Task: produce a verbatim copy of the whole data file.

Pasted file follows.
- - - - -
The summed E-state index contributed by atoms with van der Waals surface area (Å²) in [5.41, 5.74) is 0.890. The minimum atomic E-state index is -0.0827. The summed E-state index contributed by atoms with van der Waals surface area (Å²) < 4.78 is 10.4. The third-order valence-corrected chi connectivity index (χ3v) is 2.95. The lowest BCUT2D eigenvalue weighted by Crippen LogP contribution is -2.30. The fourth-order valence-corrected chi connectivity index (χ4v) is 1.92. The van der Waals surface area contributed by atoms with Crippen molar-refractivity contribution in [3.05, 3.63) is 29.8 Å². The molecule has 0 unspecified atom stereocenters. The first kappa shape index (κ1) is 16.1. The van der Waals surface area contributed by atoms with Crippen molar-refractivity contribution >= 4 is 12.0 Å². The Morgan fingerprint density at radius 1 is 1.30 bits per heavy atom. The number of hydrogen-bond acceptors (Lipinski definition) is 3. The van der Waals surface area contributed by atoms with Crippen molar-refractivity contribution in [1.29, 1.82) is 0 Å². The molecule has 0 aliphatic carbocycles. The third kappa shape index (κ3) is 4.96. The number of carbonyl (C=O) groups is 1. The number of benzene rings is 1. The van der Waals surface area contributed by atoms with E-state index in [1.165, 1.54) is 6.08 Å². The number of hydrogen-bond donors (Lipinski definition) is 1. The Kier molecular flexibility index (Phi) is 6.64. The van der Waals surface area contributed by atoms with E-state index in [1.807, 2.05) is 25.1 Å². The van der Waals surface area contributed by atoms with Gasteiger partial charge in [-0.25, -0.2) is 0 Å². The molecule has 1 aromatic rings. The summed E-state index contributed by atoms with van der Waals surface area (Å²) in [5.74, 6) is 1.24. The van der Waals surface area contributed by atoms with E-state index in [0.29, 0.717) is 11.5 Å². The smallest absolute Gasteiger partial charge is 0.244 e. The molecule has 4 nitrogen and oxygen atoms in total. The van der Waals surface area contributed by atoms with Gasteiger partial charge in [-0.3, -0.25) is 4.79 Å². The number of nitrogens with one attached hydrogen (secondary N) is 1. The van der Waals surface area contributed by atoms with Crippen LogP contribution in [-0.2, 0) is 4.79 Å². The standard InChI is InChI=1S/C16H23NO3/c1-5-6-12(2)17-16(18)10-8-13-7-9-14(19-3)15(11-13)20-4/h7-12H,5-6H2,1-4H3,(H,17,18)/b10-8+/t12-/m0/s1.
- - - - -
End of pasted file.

The summed E-state index contributed by atoms with van der Waals surface area (Å²) in [5.41, 5.74) is 0.890. The minimum atomic E-state index is -0.0827. The summed E-state index contributed by atoms with van der Waals surface area (Å²) < 4.78 is 10.4. The third-order valence-corrected chi connectivity index (χ3v) is 2.95. The lowest BCUT2D eigenvalue weighted by Crippen LogP contribution is -2.30. The fourth-order valence-corrected chi connectivity index (χ4v) is 1.92. The van der Waals surface area contributed by atoms with Crippen molar-refractivity contribution in [3.05, 3.63) is 29.8 Å². The molecule has 0 unspecified atom stereocenters. The first kappa shape index (κ1) is 16.1. The van der Waals surface area contributed by atoms with Crippen molar-refractivity contribution >= 4 is 12.0 Å². The Morgan fingerprint density at radius 1 is 1.30 bits per heavy atom. The number of hydrogen-bond acceptors (Lipinski definition) is 3. The van der Waals surface area contributed by atoms with Crippen molar-refractivity contribution in [1.29, 1.82) is 0 Å². The molecule has 0 aliphatic carbocycles. The third kappa shape index (κ3) is 4.96. The number of carbonyl (C=O) groups is 1. The number of benzene rings is 1. The van der Waals surface area contributed by atoms with E-state index in [1.165, 1.54) is 6.08 Å². The number of hydrogen-bond donors (Lipinski definition) is 1. The Kier molecular flexibility index (Phi) is 6.64. The van der Waals surface area contributed by atoms with E-state index in [1.807, 2.05) is 25.1 Å². The van der Waals surface area contributed by atoms with Gasteiger partial charge in [-0.25, -0.2) is 0 Å². The molecule has 1 aromatic rings. The summed E-state index contributed by atoms with van der Waals surface area (Å²) in [5.74, 6) is 1.24. The van der Waals surface area contributed by atoms with E-state index in [0.29, 0.717) is 11.5 Å². The smallest absolute Gasteiger partial charge is 0.244 e. The molecule has 4 nitrogen and oxygen atoms in total. The van der Waals surface area contributed by atoms with Gasteiger partial charge in [-0.3, -0.25) is 4.79 Å². The number of nitrogens with one attached hydrogen (secondary N) is 1. The van der Waals surface area contributed by atoms with Crippen LogP contribution in [-0.2, 0) is 4.79 Å². The standard InChI is InChI=1S/C16H23NO3/c1-5-6-12(2)17-16(18)10-8-13-7-9-14(19-3)15(11-13)20-4/h7-12H,5-6H2,1-4H3,(H,17,18)/b10-8+/t12-/m0/s1.